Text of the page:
This is why we have checks and balances. The executive can't enforce a law that doesn't exist. The idea is to make it so that a would-be tyrant has to capture all three branches of government before he can actually become a tyrant, not to leave all the tools of oppression in the hands of whoever happens to be the next executive.

Re:virtually untouchable? (1)

mhajicek (1582795) | more than 4 years ago | (#31117306)

This is why we have checks and balances. The executive can't enforce a law that doesn't exist. The idea is to make it so that a would-be tyrant has to capture all three branches of government before he can actually become a tyrant, not to leave all the tools of oppression in the hands of whoever happens to be the next executive.

I agree with you in principle. If the US is to be used as a guide, however, those checks and balances are fragile. A balance of power is a precarious thing, because once one branch gets a little more power, it will use that power to leverage more power.

Re:virtually untouchable? (2, Insightful)

Reziac (43301) | more than 4 years ago | (#31116500)

That's true, but why provide the ammunition that makes it easier for a potential tyrant to achieve his goals? at least make him work for it!

Re:virtually untouchable? (0)

Anonymous Coward | more than 4 years ago | (#31117222)

WTF? Because in the meantime, the rest of the peons in the country get shoved around by baseless accusations that they can't (socially) prevent or stop? We'll deal with the tyrant when we get to the tyrant; until then stop scaremongering people.

Re:virtually untouchable? (2, Insightful)

theaveng (1243528) | more than 4 years ago | (#31118088)

Mussolini, Mao... Do you have any argument that doesn't devolve into scaremongering?

Don't know about him, but I do.

President Adams used libel laws in the 1790s to jail American newsmen, including Ben Franklin's cousin (who died in prison). President Wilson used both libel and slander laws to imprison anyone who spoke-out against the war, or his administration in general (including suffragette Alice Paul). These laws shouldn't be on the books, because they have been used by past leaders to effectively nullify the first amendment during their terms.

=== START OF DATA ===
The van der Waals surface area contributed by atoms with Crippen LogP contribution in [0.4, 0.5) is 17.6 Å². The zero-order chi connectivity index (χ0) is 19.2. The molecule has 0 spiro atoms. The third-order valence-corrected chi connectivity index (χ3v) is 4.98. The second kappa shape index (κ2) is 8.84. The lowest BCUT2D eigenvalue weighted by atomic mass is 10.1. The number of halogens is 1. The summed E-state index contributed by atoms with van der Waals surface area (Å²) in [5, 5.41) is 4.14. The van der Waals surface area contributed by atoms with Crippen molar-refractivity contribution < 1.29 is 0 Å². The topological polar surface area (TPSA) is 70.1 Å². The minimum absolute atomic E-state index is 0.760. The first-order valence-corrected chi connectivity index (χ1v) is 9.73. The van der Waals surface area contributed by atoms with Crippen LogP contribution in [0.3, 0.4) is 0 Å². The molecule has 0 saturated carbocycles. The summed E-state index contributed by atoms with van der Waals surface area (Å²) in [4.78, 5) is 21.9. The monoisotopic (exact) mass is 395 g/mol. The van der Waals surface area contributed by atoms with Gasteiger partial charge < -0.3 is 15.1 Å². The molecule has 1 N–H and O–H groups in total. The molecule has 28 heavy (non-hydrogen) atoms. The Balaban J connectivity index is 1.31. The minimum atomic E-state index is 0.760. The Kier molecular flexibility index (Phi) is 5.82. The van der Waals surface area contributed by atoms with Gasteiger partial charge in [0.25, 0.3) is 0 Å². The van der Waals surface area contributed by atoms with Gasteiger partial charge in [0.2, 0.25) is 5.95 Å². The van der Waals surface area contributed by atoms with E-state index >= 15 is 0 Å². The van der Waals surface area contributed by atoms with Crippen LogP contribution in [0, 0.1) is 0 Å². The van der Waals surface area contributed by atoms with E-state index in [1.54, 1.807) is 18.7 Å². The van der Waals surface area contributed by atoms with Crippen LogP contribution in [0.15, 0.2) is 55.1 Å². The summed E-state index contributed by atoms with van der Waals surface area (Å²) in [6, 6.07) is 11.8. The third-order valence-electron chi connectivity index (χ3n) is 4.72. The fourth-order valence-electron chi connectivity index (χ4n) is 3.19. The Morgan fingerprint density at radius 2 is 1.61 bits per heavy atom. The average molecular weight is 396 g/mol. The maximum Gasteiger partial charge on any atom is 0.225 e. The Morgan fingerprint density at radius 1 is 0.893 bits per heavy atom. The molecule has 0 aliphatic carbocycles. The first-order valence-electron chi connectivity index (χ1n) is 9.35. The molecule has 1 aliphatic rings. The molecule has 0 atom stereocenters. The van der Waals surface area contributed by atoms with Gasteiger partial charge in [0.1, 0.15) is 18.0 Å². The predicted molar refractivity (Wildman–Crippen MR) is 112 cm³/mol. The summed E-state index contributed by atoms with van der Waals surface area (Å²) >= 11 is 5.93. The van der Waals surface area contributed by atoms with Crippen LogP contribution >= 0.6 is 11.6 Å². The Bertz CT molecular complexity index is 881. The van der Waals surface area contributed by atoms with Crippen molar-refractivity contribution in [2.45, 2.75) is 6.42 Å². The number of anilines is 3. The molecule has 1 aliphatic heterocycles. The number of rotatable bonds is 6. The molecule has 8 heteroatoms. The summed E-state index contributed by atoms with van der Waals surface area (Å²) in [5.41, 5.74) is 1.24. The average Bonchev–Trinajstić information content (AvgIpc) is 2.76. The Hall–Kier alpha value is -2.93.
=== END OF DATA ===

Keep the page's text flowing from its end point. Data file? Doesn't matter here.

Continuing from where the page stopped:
Re:virtually untouchable? (1)

Anonymous Brave Guy (457657) | more than 4 years ago | (#31115758)

That sounds good in theory and might even work for awhile, until you get yourself some future president who resembles Mao Tse Tung. Said future president will define anything he doesn't like as "false" and imprison you.

As is often the case in these discussions, if you reach that stage, you have bigger problems. The correct solution to those problems typically involves a wall, the causes of the problems, a firing squad, and a subsequent overhaul of government by the people as a whole, just as it has done throughout history.

Meanwhile, there is little point discussing any legal system on the assumption that some all-powerful dictator will eventually abuse it. Anyone with that much power can ignore/rewrite the law anyway.

For most places, most of the time, I'd rather have laws that reflect justice in our society than adopt anarchy-by-default.

Re:virtually untouchable? (2, Insightful)

Reziac (43301) | more than 4 years ago | (#31116580)

This cannot be repeated too often:

"You should not examine legislation in the light of the benefits it will convey if properly administered, but in the light of the wrongs it would do and the harm it would cause if improperly administered."
-- Lyndon Johnson, 36th President of the U.S.

Re:virtually untouchable? (1)

Hurricane78 (562437) | more than 4 years ago | (#31114580)

Saying patently false things about someone that you know are false *should* be a crime, IMO, even if our interpretation of the law has gone too far.

Well, in Germany, it is a crime. And the judge decides how to interpret law.
Is that that different from US/UK rules?

Re:virtually untouchable? (2, Interesting)

Shadow of Eternity (795165) | more than 4 years ago | (#31114716)

If you can prove what you said was factual then it is an absolute defense against any slander or libel claim in the US, as I understand it that's not an absolute defense in other countries.

Re:virtually untouchable? (1)

countertrolling (1585477) | more than 4 years ago | (#31115248)

It is the listeners' responsibility to filter out the chaff. Not the speakers'. Filtering what another can hear or see is a big no-no. Slander/libel are too nebulous to be codified by the person who happens to be in change at that moment.

Re:virtually untouchable? (1)

TheLink (130905) | more than 4 years ago | (#31115944)

> Saying patently false things about someone that you know are false *should* be a crime, IMO, even if our interpretation of the law has gone too far.

It shouldn't be allowed in Iceland even if they go through with the haven thing.

Because if everyone can say anything in Iceland and actually do, most of the world might stop listening, and not just due to censorship, but because of poor signal to noise ratios.

Then the whole thing becomes worth a lot less, or even worthless.

Re:virtually untouchable? (1)

dargaud (518470) | more than 4 years ago | (#31117068)